Deliciously sane-looking mini-box (big box):
The offense, hooray, the offense. This was, in short, the best MSU passing performance against an FBS-level opponent in almost a season's worth of games, going back to the Indiana game last year.
It might have been smart for us all to have given Connor Cook a little more of a break in South Bend, given that it was the first road start of his career. He made a bunch of throws in this game that he didn't in that one--particularly throws of the 10- to 15-yard out variety. Of course, it also helped that the receivers only dropped a couple passes and made a few real, live tough catches.
Bennie Fowler was the possession guy, MacGarett Kings was the playmaker, and Tony Lippett got things going early. Overall, 9 guys had at least one reception, and 5 of them averaged 10+ yards per catch. If there was any negative, it was that the tight ends didn't get involved this week.
Lest we get too confident, the team still ranks just 121st in the country in passing yards per attempt (and just 117th even if you only count Cook's numbers). And the attempted two-minute drill to close the first half was pretty ugly. But overall, this was a massive step in the right direction.
The rushing game wasn't great, but it was good enough against a pretty stout Iowa front seven. Removing the Mike Sadler run off the punt fake, you get 3.3 yards per rush attempt. The team struggled to convert on 3rd-and-short. Hopefully, the emergence of Delton Williams will help remedy that in the future.
Williams' was trusted with some key second half carries to burn clock and came through quite nicely. He only averaged 3.6 yards per attempt, but also didn't get tackled for a loss on his 9 attempts, running against a defense keyed in on the run. He and Jeremy Langford look like a pretty good power/speed combo here down the stretch. This team still needs all the playmakers it can get, which makes burning Williams' redshirt well worth it.
For the third straight game, MSU's offensive disruption percentage was below 20% (16.5%), as the offensive line continues to gel (and not be smited, knock on wood).
If you're going to criticize anything in terms of playcalling, it would be the two shotgun passes on first and second down with a 9-point lead and 12 minutes to go, the second of which resulted in an interception. Dave Warner must have gotten too excited about the functioning passing game he suddenly had at his disposal. But that was the only hitch in a 16-0 second half performance.
The defense, the briefly-glitchy-but-still-glorious defense. Iowa should have just pretended it was near the end of the half every time they got the ball. The two Hawkeye possessions to close the first half and the possession to end the game each went for 60+ yards. Their other 11 non-kneeldown possessions went for a total of 57.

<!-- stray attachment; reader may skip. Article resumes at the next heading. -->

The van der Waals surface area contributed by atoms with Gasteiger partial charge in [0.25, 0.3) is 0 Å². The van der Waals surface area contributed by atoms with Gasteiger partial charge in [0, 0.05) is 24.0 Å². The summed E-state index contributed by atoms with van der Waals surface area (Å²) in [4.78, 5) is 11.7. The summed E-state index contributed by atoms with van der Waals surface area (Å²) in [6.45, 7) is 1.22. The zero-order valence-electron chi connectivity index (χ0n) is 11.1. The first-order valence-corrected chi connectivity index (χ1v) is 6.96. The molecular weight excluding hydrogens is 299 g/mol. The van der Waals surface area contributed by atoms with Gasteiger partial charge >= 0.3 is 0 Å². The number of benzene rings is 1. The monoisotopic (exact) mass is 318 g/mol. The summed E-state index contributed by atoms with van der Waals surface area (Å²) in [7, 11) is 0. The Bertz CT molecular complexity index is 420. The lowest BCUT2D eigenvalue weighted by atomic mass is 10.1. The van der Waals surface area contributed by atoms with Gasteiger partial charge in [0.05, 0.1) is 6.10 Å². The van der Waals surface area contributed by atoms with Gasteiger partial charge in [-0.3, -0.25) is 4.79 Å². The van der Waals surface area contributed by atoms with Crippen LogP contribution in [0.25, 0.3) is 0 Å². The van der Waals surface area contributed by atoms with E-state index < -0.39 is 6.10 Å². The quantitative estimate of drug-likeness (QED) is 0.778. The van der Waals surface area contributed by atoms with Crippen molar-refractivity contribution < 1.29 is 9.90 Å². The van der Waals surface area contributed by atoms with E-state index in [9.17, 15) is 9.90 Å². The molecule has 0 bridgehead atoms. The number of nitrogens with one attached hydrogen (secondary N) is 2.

Iowa found some success passing the ball in around the MSU linebackers, but it was fairly short-lived. MSU didn't change it's approach with its corners after the flag-fest vs. Notre Dame, and it paid off with two Darqueze Dennard picks.
On the ground, the Hawkeyes found absolutely zero room to maneuver. Mark Weisman had gone for 100+ yards in 4 of his first 5 game this year. He went for 9 in this one.
The MSU defense only posted a disruption percentage of 19.7%, which is the fourth lowest mark of the last two seasons. But they forced a ton of very short gains, and only gave up two plays of 15+ yards. Shilique Calhoun was the one disruptive force in the front seven, with half a TFL and 4 QB hurries.
Special teams, baby. Michael Geiger is the real deal. His only miss out of five tries was at least partially the result of too much leg (with the kick going over the upright). He's 3 for 3 on kicks of 40+ yards now. Kicker now looks like a difference-making position in a good way.
Also a difference maker: MacGarett Kings. All together, he averaged 18.4 yards per touch on 8 touches of the ball (5 catches, 3 punt returns).
Even if you're not a 17-year old girl, Mike Sadler couldn't be any hotter. He ranks a pedestrian 4th in the Big Ten in punting average, but he's dropped 14 of his 30 attempts inside the 20. Plus, you know, he's a guaranteed 25 yards per touch in the rushing game.
Penalty Watch. Not the cleanest of games. 8 penalties for 70 yards, with another 3 declined for various reasons. The offense was the bigger culprit, incurring 5 of the 8 penalties. We'd hate to not having anything to complain about.
Thinking Outside the Box Score. Why would I want to think outside this box score? I shall soak in it like a warm bubble bath.
The Big Finish. It's a new season. Beat Indiana.